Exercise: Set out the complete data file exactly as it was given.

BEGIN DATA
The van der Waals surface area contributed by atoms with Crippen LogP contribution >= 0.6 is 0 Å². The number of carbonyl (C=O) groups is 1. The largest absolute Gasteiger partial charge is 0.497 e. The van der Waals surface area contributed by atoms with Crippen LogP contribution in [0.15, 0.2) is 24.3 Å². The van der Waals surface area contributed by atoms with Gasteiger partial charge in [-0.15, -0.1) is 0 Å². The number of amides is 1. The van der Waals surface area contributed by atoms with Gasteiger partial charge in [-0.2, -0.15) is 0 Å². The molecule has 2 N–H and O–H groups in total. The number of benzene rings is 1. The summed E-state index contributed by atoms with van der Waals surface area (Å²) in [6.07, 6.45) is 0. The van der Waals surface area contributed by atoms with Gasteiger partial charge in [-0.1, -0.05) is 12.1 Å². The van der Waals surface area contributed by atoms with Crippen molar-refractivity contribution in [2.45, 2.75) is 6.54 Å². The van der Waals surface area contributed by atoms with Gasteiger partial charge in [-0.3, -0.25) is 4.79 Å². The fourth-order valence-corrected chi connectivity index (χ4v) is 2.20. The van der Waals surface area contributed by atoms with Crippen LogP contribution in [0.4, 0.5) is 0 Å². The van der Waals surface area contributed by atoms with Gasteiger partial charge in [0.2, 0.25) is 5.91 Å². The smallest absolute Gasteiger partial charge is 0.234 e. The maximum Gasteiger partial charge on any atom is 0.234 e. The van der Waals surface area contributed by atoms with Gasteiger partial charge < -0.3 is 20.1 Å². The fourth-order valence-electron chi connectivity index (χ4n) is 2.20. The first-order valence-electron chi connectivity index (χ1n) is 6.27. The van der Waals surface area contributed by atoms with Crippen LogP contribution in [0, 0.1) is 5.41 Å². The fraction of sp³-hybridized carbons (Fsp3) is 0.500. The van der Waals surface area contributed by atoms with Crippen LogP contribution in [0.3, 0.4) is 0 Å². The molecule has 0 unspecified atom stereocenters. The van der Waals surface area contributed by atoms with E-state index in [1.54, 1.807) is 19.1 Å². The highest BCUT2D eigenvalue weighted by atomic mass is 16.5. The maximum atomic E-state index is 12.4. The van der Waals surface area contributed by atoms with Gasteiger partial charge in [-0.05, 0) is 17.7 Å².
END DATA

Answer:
The van der Waals surface area contributed by atoms with Crippen LogP contribution >= 0.6 is 0 Å². The number of carbonyl (C=O) groups is 1. The largest absolute Gasteiger partial charge is 0.497 e. The van der Waals surface area contributed by atoms with Crippen LogP contribution in [0.15, 0.2) is 24.3 Å². The van der Waals surface area contributed by atoms with Gasteiger partial charge in [-0.15, -0.1) is 0 Å². The number of amides is 1. The van der Waals surface area contributed by atoms with Gasteiger partial charge in [-0.2, -0.15) is 0 Å². The molecule has 2 N–H and O–H groups in total. The number of benzene rings is 1. The summed E-state index contributed by atoms with van der Waals surface area (Å²) in [6.07, 6.45) is 0. The van der Waals surface area contributed by atoms with Gasteiger partial charge in [-0.1, -0.05) is 12.1 Å². The van der Waals surface area contributed by atoms with Crippen molar-refractivity contribution in [2.45, 2.75) is 6.54 Å². The van der Waals surface area contributed by atoms with Gasteiger partial charge in [-0.3, -0.25) is 4.79 Å². The fourth-order valence-corrected chi connectivity index (χ4v) is 2.20. The van der Waals surface area contributed by atoms with Crippen LogP contribution in [0.4, 0.5) is 0 Å². The van der Waals surface area contributed by atoms with Gasteiger partial charge in [0.2, 0.25) is 5.91 Å². The smallest absolute Gasteiger partial charge is 0.234 e. The maximum Gasteiger partial charge on any atom is 0.234 e. The van der Waals surface area contributed by atoms with Gasteiger partial charge < -0.3 is 20.1 Å². The fourth-order valence-electron chi connectivity index (χ4n) is 2.20. The first-order valence-electron chi connectivity index (χ1n) is 6.27. The van der Waals surface area contributed by atoms with Crippen LogP contribution in [0, 0.1) is 5.41 Å². The fraction of sp³-hybridized carbons (Fsp3) is 0.500. The van der Waals surface area contributed by atoms with Crippen LogP contribution in [0.3, 0.4) is 0 Å². The molecule has 0 unspecified atom stereocenters. The van der Waals surface area contributed by atoms with E-state index in [1.54, 1.807) is 19.1 Å². The highest BCUT2D eigenvalue weighted by atomic mass is 16.5. The maximum atomic E-state index is 12.4. The van der Waals surface area contributed by atoms with Gasteiger partial charge in [-0.05, 0) is 17.7 Å².